The Ottoman Empire had closed all land routes from Europe to South Asia in the fifteenth century. Columbus set sail to find a new route to South Asia in 1492 and he made history by becoming the man who “discovered” the Americas. The natives of the Americas today find irony behind the “discovery” of Americas. Europeans depended on the geographical knowledge of the natives to spread out to the vast lands of the American continent. Lewis and Clarke, whose expedition found the “Oregon trail” to the pacific coast had documented the help provided by several native tribes. The natives had superior idea of landmarks, rivers and mountains in the new territories. Native Americans had different concepts of geographical space than those held by the Europeans. They happily translated their sacred landscapes onto cartographic media which included relief maps modeled with sand, dirt and snow. The sacred space of the natives then began fading!

Europeans found well developed societies when they came to Asia. There was little for them to discover geographically in South Asia. Their biggest challenge was to understand the cultural heritage of the land. The Vedas, the fountain head of the cultural heritage of the people of the Indian subcontinent, had remained a mystery to European scholars for a long time until they found a break with the manuscripts of Sāyaṇa, a fourteenth century Pundit from South India. His manuscripts not only explained the Vedas but it was a store house of references to literary works, some of which could be understood only through commentaries written by authors during historical eras. Sāyaṇa’s references went from three hundred years before his time to three millennia earlier. It provided European scholars such as Max Muller numerous clues about the history of the sacred Vedic tradition.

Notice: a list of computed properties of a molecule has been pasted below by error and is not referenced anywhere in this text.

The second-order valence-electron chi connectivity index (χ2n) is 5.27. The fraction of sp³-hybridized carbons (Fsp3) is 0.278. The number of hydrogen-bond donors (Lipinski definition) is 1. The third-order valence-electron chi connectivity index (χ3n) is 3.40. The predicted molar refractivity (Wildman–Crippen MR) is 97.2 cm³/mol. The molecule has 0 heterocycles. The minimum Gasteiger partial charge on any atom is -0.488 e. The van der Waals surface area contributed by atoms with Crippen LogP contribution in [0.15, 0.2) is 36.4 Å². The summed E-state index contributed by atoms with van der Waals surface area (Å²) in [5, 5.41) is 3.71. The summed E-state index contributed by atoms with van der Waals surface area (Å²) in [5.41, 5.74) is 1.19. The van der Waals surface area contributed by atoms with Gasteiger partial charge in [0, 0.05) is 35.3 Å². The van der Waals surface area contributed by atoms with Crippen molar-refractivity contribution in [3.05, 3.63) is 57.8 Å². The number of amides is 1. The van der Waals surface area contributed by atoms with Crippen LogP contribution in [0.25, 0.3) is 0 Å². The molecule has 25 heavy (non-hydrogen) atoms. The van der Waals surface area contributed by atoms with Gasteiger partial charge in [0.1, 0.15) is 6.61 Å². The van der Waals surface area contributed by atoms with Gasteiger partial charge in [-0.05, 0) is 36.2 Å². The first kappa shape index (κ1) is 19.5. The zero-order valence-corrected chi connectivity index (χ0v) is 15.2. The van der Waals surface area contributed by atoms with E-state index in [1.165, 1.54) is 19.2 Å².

Few researchers have looked at Sāyaṇa’s works from the angle that it is a gateway to the Vedic past of the Indian subcontinent. What clues of Sāyaṇa may Max Muller have likely misinterpreted? What were the clues? Did the sacred history of the Indian subcontinent fade away just like the sacred space of the native Americans with this incidence? My upcoming book captures a few answers which I found by researching into the correspondences and notes of Max Muller and his colleagues which lie hidden in scholarly archives.

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